Wednesday, March 12, 2014

Venice: Correr Museum - Leger 1910-1930 - A Vision of the Contemporary City.


Venice: Correr Museum - Leger 1910-1930 - A Vision of the Contemporary City. At the Correr Museum, until June 2nd, the exhibition, Leger 1910-1930 - A Vision of the Contemporary City, curated by Anna Vallye with the scientific direction of Gabriella Belli and Timothy Rub, director of the PMA in Philadelphia and with an exhibition project by Daniela Ferretti.  The exhibition with the theme linked to the modern city portrays Fernand Leger and his extraordinary career within the European artistic avant-garde On show are his work for theatre design and advertising, sets for theatre and cinema, and also explores the relationships between his own works and that of other exponents of this fruitful avant-garde season, like Duchamp, Picabia, Robert Delaunay, El Lissitzky, Mondrian, Le Corbusier.
Above: The outstanding work La Ville, by Fernand Léger (oil on canvas), a painting that led the way to the most experimental and Cubist/Futurist experimentation of his production. Painted in 1919 on his return to Paris after serving at the Front during the First World War, this large picture became a manifesto of painting dedicated to the representation of the contemporary city. The subject of the painting is the city and its frenetic activity, its architecture of Cubo-Futurist assemblages, and its inhabitants: mechanical, almost robotic men, harmoniously integrated into the dynamism of the new “urban machine.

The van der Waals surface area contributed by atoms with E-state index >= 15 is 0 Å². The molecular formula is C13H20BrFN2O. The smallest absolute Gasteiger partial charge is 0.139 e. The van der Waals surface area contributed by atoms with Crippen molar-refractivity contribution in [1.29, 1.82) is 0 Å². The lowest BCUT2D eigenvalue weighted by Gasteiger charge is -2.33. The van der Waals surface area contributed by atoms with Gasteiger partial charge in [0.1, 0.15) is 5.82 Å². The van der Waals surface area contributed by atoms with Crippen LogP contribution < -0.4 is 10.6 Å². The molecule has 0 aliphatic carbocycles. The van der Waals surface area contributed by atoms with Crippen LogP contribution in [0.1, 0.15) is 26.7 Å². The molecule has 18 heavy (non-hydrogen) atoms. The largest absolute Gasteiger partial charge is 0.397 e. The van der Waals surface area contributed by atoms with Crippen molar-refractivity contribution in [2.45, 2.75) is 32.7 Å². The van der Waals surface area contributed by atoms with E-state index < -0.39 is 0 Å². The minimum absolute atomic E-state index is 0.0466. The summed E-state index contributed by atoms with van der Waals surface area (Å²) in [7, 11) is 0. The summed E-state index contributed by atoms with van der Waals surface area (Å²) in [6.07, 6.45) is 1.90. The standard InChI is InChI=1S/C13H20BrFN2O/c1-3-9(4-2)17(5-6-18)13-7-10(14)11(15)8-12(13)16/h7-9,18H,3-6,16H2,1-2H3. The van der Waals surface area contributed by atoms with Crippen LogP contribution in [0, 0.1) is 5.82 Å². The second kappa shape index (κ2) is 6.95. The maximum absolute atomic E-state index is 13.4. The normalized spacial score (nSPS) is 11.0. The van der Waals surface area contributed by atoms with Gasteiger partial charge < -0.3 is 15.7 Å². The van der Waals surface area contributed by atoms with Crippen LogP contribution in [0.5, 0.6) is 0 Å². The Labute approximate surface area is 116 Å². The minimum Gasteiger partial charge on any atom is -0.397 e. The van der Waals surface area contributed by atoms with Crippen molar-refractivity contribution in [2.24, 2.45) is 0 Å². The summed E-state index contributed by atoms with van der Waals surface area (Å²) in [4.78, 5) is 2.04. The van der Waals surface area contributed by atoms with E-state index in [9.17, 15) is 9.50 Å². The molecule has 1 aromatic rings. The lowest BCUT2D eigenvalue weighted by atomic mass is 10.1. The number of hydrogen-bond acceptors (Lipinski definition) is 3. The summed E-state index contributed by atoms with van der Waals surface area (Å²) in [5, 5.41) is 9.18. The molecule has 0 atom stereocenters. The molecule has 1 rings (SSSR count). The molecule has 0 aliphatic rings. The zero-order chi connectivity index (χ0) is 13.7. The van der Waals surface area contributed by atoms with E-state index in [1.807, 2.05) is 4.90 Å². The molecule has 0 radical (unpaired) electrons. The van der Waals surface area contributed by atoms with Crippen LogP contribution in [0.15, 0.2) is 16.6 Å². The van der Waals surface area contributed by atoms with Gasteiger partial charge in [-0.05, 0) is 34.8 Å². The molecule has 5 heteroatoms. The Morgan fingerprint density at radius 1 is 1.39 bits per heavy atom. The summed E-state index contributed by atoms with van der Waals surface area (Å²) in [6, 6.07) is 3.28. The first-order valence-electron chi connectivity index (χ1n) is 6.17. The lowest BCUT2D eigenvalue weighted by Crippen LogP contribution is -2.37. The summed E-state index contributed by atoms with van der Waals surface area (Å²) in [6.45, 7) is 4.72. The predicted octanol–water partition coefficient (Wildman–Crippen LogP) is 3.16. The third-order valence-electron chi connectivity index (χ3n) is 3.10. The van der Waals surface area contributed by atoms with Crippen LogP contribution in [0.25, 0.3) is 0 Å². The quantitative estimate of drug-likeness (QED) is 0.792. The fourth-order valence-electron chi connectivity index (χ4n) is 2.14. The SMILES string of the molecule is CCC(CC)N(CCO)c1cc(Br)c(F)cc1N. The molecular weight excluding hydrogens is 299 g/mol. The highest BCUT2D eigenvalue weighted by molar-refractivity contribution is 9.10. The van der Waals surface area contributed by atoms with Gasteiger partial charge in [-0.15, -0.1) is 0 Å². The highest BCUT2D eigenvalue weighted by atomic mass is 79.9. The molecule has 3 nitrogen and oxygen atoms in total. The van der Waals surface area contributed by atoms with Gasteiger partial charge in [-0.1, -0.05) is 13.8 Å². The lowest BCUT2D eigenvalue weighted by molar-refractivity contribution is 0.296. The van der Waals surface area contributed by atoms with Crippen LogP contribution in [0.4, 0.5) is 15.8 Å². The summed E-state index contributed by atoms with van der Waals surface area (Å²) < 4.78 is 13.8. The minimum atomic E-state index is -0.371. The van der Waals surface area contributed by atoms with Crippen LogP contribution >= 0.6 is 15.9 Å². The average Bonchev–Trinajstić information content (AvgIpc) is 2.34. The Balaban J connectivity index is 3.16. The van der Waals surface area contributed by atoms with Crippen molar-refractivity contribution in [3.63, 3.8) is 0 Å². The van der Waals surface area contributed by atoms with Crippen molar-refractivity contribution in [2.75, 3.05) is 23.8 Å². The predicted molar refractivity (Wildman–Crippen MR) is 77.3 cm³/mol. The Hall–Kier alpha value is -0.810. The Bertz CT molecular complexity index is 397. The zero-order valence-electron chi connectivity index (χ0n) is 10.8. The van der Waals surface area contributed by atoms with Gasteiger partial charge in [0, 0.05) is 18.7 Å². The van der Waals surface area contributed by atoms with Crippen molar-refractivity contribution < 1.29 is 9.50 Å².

Correr Museum: Leger 1910-1930 - A Vision of the Contemporary City.   Above: Francis Picabia  - Project for the curtain design for the Relache Ballet (show cancelled), 1924, graphite, watercolor and ink on paper.
Below: Francis Picabia - Relache: against all  the dance academicians, n. 50/51. November/Dicember,1924 Paris.

Correr Museum: Leger 1910-1930 - A Vision of the Contemporary City.  Fernand Leger – Mural Composition, 1926, oil on canvas.

“If the pictorial expression has changed, it is because modern life has requested it…The view from the window of the railway carriage and car, combined with the speed, alter the usual appearance of things. A modern man registers a hundred times more sensory impressions than an 18th-century artist…The compression of the modern framework, its variety, its decomposition of forms are the result of all this. “
Fernand Leger, 1914

Correr Museum: Leger 1910-1930 - A Vision of the Contemporary City.  Still from the mute B/W film Ballet Mecanique, 1924, 16 mins. Leger’s only film, Mechanical Ballet, was created with American film director Dudley Murphy with contributions from Man Ray.  It has no narrative, consisting instead of a rhythmic interplay of commonplace objects viewed in close-up and through prismatic lenses.  This film is leger’s statement on cinema’s power to transform ordinary things into a lyrical spectacle.  Actors and plotlines were irrelevant, as the power of cinema rested solely on its ability to render the world as an animate “beautiful image.”  As such, film became a fine art, rivaling painting and poetry.  Leger later used imagery from Ballet Mecanique in some paintings.
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